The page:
JCM | Free Full-Text | Differences in Physical Activity, Sedentary Behavior, Health-Related Physical Performance Indices and Academic Achievement: A Comparative Study of Normal-Weight and Obese Children in Qatar

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JCM | Free Full-Text | Differences in Physical Activity, Sedentary Behavior, Health-Related Physical Performance Indices and Academic Achievement: A Comparative Study of Normal-Weight and Obese Children in Qatar


1. Introduction

Sedentary behavior and physical inactivity among adolescents and children represent a significant and growing public health concern [1,2]. An increasing number of young people are not meeting the recommended levels of physical activity (PA) [3], which can have detrimental effects on both their physical and mental health. Already in childhood and adolescence, physical inactivity is associated with a higher prevalence of obesity [4], which in turn is linked to various metabolic disorders [5].
Furthermore, there is a pervasive belief within the literature that a positive correlation exists between academic achievement (AA) and PA levels. This idea finds support in research demonstrating a beneficial relationship between PA during school hours and AA [6,7]. Moreover, higher levels of physical fitness have been associated with superior AA [6,7]. However, it is important to note that prior studies in this domain have yielded conflicting outcomes [8,9,10].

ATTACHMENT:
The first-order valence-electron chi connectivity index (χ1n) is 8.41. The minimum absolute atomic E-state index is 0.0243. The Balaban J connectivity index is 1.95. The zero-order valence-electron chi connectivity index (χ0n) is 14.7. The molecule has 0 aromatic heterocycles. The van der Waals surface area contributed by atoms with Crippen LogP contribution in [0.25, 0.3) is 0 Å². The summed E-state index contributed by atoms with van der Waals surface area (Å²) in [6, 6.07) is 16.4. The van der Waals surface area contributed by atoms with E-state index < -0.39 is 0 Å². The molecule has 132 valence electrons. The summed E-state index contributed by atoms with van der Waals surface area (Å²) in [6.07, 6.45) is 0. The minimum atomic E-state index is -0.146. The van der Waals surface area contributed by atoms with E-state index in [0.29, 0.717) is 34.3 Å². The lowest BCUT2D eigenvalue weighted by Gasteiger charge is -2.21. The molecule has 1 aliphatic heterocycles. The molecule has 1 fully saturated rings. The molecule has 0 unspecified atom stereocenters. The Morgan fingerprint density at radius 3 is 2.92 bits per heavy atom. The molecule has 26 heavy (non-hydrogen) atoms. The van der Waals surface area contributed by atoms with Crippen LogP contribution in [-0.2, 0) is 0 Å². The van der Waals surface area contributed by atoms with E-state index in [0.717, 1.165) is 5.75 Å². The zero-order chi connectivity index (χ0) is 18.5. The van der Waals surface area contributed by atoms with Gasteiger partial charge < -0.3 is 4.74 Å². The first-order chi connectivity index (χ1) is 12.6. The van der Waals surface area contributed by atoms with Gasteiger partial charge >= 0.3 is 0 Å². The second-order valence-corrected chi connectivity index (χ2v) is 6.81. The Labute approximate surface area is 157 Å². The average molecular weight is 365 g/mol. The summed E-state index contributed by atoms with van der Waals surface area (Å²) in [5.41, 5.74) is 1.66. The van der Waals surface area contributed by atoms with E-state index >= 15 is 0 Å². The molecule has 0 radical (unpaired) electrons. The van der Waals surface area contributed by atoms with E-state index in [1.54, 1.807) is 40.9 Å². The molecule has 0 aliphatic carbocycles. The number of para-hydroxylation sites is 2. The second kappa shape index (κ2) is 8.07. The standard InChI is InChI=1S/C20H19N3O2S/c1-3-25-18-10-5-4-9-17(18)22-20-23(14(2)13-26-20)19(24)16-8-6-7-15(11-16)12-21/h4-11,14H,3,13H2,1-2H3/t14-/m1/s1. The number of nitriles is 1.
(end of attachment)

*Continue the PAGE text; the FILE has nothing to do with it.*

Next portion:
The inconsistent results can be attributed to the fact that ‘physical fitness’ is potentially an oversimplification, given that ‘fitness’ encompasses numerous physiological systems and performance metrics. Although aerobic capacity and muscular performance (e.g., agility, muscle strength, sprinting performance, flexibility) constitute the most crucial components of physical performance, it is important to recognize exercise—including low and high intensities—exerts great impacts on neurobiomarkers, brain health, and, subsequently, AA [11]. To achieve a more detailed and nuanced comprehension of how physical fitness influences AA, it becomes imperative to distinguish which facets of fitness are most closely linked to specific processes or domains.
In recent years, there has been a notable surge in research focusing on the correlation between AA and body weight, particularly body mass index (BMI) [12,13,14]. BMI finds widespread application in research and public health domains for categorizing individuals’ weight statuses due to its simplicity in assessment, scalability, and non-labor-intensive nature. Consequently, it is routinely employed in research on the relationship between AA and obesity [14].